I whacked Sam Yoon around in last week's issue of the Phoenix -- not that I'm apologizing mind you -- so I'm glad to have a reason to speak well of the councilor and potential possible might-be mayoral candidate.
It also helps that in doing so I get to make fun of state lawmakers who are probably all dead by now.
Anyway, to the tale: You may have noticed that an awful lot of pols around town are putting themselves on record in favor of ethics reform these days -- and then skulking back inside their offices hoping that their newfound proactive public stance against corruption will help them, in case their names should turn up in any depositions or documents today.
Instead of just yapping about it, Yoon took some leadership and proposed a couple of fairly simple, common-sense reforms to help let in a little of that sunlight disinfectant we always hear about. He introduced them last week, held hearings yesterday, and the council put them to a vote today.
The first one passed unanimously, Yoon's office reports. That one will require all city commissions and boards to post information on the city website -- information such as the members' names, for example, and when they have meetings, and what they do in those meetings. You know, answers to those arcane questions that certain wild-eyed 'process liberals' are always pestering city clerks with, like: "Who is doing what in our city government?"
Yoon's staff has identified at least 34 commissions and boards that will have to post this info, dealing with all manner of important matters including health, schools, zoning, environment, libraries, housing, and women.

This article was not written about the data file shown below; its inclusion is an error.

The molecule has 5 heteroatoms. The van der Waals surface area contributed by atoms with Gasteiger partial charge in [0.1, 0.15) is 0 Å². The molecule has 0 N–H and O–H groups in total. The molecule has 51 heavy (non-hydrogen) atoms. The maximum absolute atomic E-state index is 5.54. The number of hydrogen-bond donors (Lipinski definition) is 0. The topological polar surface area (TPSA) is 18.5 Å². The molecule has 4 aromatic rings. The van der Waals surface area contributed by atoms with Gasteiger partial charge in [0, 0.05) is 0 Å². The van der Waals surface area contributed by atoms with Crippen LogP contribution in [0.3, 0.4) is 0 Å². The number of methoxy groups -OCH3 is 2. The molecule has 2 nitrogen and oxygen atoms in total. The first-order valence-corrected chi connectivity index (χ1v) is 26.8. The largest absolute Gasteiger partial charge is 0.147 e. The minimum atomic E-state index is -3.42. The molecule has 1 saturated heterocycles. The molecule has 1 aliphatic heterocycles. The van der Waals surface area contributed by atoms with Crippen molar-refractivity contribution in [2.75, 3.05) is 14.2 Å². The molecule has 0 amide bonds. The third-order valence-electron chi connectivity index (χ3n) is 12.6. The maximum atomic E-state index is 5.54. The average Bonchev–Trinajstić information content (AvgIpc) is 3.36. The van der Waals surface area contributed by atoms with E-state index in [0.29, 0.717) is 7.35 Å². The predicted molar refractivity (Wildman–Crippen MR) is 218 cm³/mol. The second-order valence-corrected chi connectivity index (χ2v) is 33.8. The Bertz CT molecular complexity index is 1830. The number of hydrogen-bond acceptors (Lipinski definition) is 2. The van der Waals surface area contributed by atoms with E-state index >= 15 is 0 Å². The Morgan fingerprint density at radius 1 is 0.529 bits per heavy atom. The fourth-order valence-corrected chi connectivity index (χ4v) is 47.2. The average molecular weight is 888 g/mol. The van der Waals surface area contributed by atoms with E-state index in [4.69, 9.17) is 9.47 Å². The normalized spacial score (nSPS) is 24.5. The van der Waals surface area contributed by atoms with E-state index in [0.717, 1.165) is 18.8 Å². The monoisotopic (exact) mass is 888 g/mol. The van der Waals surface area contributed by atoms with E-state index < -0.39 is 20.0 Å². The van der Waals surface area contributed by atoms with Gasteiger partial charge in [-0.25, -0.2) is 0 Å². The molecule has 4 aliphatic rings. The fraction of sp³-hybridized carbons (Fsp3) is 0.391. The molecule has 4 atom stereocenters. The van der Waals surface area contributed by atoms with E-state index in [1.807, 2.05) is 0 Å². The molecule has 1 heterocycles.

This new requirement will be a godsend for lazy journalists like myself, who will be able to easily find things out about all these groups and their activities, without all the frustrating and time-consuming prying that is usually required. But more importantly, it will be good for basic democracy -- and just maybe, maybe, maybe, it will make some people with authority think twice before doing something they shouldn't do. Anonymity and secrecy are the devil's handmaidens, you know. Or maybe I just made that up; I'm just a lazy journalist after all.
But Yoon also had a second, equally radical proposal, which was that the City Council should produce minutes of its own meetings -- get this -- written in such a way that the public citizenry can understand what happened in City Council meetings.
Anyone who has ever tried to find out what happened at a City Council meeting will understand what a dramatic departure this would be from the status quo.
What most of us did not know, until today, was that publishing a written account of City Council meetings is such obvious common-sense good government that the Massachusetts state government made sure to specifically prohibit it.
That's right, there's a state law, dating from 1947, that prevents the city from publishing City Council debates. I can only assume that the legislature feared that once published, the information might fall into the hands of the Soviets.
So, the council had to table that second vote -- which I suppose I would never have known about, thanks to those 1947 lawmakers (well, that and my own lazy avoidance of City Council meetings), except that Yoon's office sent out a press release.
Yoon will try to tackle this by seeking to change the law through a home-rule petition -- which, perhaps, helps makes him look like Boston's good-government champion. Or, a commie sympathizer. You be the judge.